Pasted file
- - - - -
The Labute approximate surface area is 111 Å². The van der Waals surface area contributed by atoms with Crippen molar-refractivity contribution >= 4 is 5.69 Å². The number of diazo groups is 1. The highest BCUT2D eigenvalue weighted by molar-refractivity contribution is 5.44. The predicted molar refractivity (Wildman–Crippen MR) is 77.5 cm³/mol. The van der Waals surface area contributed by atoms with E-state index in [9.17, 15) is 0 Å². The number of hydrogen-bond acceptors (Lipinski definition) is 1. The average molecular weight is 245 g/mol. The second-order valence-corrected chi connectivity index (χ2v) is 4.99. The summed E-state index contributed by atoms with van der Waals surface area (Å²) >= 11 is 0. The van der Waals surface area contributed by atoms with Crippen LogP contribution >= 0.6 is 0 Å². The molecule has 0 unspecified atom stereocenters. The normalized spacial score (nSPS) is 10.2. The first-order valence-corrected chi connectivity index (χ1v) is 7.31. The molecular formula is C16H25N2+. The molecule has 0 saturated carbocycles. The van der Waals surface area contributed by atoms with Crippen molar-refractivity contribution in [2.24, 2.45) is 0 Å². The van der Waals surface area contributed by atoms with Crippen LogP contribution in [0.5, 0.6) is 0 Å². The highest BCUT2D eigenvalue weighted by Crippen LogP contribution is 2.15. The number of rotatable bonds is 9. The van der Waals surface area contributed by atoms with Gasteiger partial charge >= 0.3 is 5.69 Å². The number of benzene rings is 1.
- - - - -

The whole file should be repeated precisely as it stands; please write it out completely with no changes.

The Labute approximate surface area is 111 Å². The van der Waals surface area contributed by atoms with Crippen molar-refractivity contribution >= 4 is 5.69 Å². The number of diazo groups is 1. The highest BCUT2D eigenvalue weighted by molar-refractivity contribution is 5.44. The predicted molar refractivity (Wildman–Crippen MR) is 77.5 cm³/mol. The van der Waals surface area contributed by atoms with E-state index in [9.17, 15) is 0 Å². The number of hydrogen-bond acceptors (Lipinski definition) is 1. The average molecular weight is 245 g/mol. The second-order valence-corrected chi connectivity index (χ2v) is 4.99. The summed E-state index contributed by atoms with van der Waals surface area (Å²) >= 11 is 0. The van der Waals surface area contributed by atoms with Crippen LogP contribution >= 0.6 is 0 Å². The molecule has 0 unspecified atom stereocenters. The normalized spacial score (nSPS) is 10.2. The first-order valence-corrected chi connectivity index (χ1v) is 7.31. The molecular formula is C16H25N2+. The molecule has 0 saturated carbocycles. The van der Waals surface area contributed by atoms with Crippen molar-refractivity contribution in [2.24, 2.45) is 0 Å². The van der Waals surface area contributed by atoms with Crippen LogP contribution in [0.5, 0.6) is 0 Å². The highest BCUT2D eigenvalue weighted by Crippen LogP contribution is 2.15. The number of rotatable bonds is 9. The van der Waals surface area contributed by atoms with Gasteiger partial charge >= 0.3 is 5.69 Å². The number of benzene rings is 1.